Your daily look at news, upcoming events and the stories that will be talked about today.
5-YEAR-OLD GIRL DIES AFTER BEING THROWN OFF BRIDGE
St. Petersburg police say a 5-year-old girl has died after being thrown from a bridge into Tampa Bay and a suspect believed to be her father is in custody. Public information officer Yolanda Fernandez told The Associated Press rescuers who found the girl tried to resuscitate her. She was taken to a hospital but was pronounced dead at 2:44 a.m. Thursday.
FLORIDA TO GET $5.6 MILLION IN KICKBACK SETTLEMENT
Florida is going to receive $5.6 million from DaVita HealthCare Partners as part of a national settlement. Attorney General Pam Bondi announced the settlement on Wednesday. Bondi said the settlement resolves allegations that DaVita paid illegal kickbacks to in order to get patients sent to its dialysis clinics. The referrals caused false claims to be submitted to the state’s Medicaid health care program.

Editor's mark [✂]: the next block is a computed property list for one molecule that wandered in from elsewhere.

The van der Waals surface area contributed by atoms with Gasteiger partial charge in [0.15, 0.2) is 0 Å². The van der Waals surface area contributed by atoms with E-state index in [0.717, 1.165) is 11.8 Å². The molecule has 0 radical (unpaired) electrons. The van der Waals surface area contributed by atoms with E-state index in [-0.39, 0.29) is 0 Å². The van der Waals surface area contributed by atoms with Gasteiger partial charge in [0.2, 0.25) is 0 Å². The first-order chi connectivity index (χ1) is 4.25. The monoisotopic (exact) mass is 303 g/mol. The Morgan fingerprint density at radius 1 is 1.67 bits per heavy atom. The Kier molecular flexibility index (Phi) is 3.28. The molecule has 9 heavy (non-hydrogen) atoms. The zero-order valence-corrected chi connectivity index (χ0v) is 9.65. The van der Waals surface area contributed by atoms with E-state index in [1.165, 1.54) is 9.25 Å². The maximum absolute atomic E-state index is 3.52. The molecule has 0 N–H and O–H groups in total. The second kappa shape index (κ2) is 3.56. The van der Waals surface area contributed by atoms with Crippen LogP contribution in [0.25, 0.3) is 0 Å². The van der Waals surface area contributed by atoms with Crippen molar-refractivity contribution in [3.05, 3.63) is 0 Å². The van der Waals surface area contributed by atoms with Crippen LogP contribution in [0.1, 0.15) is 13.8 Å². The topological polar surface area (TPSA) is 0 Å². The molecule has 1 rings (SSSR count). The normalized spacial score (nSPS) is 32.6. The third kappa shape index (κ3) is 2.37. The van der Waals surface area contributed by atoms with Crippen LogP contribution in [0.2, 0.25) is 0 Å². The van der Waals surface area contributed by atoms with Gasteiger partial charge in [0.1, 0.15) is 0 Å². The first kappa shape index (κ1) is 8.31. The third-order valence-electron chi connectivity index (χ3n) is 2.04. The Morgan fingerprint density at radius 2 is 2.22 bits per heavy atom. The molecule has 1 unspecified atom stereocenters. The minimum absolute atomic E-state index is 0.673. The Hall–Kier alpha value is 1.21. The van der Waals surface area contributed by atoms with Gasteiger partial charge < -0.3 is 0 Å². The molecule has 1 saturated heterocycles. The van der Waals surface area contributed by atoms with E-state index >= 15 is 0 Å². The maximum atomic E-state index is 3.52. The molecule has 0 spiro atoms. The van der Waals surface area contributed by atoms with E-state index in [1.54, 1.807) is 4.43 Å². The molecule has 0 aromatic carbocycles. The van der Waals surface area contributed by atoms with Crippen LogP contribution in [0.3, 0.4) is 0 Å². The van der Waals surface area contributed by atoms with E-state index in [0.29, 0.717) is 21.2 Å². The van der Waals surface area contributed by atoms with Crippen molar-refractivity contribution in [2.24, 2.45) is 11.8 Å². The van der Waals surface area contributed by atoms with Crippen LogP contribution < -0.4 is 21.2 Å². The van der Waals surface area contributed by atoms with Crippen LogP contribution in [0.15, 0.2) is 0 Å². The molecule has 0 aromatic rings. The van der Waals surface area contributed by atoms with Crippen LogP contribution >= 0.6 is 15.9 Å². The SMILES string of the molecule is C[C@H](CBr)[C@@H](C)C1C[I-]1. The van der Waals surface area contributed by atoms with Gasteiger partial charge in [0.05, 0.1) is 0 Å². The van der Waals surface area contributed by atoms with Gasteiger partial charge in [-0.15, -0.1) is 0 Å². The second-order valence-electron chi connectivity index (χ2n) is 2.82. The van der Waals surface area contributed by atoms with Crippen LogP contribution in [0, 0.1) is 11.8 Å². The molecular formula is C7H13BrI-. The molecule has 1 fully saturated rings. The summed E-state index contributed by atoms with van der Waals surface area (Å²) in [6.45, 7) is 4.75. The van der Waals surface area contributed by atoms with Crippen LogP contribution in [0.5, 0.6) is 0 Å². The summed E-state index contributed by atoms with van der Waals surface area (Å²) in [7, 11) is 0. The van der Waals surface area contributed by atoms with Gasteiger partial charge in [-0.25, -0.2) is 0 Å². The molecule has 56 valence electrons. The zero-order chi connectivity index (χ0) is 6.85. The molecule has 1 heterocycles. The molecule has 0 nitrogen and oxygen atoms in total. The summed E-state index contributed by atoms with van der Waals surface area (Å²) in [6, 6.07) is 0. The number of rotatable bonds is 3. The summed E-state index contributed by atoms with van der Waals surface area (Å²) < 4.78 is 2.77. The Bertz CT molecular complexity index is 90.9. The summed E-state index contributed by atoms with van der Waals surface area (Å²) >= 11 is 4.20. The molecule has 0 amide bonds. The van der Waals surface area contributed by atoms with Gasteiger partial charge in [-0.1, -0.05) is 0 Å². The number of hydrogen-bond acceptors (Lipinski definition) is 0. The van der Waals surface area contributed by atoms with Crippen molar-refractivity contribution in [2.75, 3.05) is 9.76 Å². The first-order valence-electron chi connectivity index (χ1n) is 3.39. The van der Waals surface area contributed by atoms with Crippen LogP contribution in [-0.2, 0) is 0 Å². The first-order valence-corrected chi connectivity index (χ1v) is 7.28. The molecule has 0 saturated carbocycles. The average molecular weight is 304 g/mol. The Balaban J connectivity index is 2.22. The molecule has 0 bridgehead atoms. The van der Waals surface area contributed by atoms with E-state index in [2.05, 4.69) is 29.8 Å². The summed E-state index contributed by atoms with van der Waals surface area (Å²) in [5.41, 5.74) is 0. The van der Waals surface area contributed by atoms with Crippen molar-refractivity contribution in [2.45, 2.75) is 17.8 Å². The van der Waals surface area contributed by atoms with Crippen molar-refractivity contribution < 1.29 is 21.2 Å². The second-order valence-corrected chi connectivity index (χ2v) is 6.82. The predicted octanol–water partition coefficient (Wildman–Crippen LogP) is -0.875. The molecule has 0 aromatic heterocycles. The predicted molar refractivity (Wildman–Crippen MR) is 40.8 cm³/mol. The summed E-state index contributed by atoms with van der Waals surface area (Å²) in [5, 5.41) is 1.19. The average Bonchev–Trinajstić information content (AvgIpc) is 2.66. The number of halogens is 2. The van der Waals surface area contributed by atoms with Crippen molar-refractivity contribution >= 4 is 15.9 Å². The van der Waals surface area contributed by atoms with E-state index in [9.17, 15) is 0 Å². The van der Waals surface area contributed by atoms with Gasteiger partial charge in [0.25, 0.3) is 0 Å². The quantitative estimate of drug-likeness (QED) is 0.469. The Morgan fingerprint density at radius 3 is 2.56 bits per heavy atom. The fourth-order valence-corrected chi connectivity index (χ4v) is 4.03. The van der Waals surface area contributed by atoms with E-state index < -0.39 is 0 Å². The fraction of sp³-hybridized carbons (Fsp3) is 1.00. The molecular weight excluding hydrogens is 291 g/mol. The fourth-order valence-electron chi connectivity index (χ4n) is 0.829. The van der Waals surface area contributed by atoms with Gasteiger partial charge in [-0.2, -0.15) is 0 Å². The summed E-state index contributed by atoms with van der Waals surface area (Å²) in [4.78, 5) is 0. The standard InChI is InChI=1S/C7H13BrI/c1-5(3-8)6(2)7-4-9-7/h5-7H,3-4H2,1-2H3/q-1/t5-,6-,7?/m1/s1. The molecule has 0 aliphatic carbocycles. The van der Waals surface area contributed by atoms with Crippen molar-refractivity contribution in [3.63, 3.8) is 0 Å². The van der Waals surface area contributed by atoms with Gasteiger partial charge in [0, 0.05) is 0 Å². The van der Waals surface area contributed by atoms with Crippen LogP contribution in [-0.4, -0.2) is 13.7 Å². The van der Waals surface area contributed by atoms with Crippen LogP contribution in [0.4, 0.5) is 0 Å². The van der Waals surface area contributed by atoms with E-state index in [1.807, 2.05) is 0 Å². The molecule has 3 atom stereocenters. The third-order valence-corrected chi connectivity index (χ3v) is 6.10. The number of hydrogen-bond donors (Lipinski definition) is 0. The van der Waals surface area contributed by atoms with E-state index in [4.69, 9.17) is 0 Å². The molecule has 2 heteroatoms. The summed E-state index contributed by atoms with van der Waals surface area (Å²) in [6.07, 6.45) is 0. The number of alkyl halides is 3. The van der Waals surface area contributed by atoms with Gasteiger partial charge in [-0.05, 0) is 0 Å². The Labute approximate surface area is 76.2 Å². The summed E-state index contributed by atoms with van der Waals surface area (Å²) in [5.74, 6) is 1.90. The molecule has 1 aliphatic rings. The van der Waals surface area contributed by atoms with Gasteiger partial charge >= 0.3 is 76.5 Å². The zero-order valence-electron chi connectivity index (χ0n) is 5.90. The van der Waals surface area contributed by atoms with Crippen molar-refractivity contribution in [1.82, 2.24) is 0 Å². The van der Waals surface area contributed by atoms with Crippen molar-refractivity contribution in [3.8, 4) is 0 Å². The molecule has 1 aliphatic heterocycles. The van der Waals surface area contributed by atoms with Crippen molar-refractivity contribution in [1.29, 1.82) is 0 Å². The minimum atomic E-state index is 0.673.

PUBLIC URGED TO SOUND OFF ABOUT CONSERVATION MEASURE
State legislators say they want to hear from the public about how to put in a place a newly passed conservation amendment. Voters in November overwhelmingly approved Amendment 1. It requires the state to earmark billions of tax dollars for a host of environmental protection projects. But there are questions being raised about what type of projects should be eligible for the money.
COLD WEATHER EXPECTED TO SWEEP ACROSS FLORIDA
Bundle up, Florida. It’s going to be cold. The National Weather Service says early Thursday morning will be chilly due to a strong cold front blasting down the peninsula. There’s a freeze warning for Hernando, Sumter and Citrus counties, and a hard freeze warning for Levy County. Further south, low temperatures in the 30s to lower 40s are expected.
FLORIDIANS RALLY TO EXPAND MEDICAID TO NEARLY 1 MILLION
Patients and health advocates will rally across Florida to urge Gov. Rick Scott and lawmakers to expand Medicaid to nearly 1 million residents. Thursday’s rally is slated to take place in Miami, Tallahassee, Tampa and Orlando and will include a coalition of nearly 100 organizations. They want lawmakers to accept roughly $50 billion from the federal government over the next decade to offer health coverage to residents who are too poor to qualify for tax credits in the marketplace, yet earn too much to qualify for Medicaid.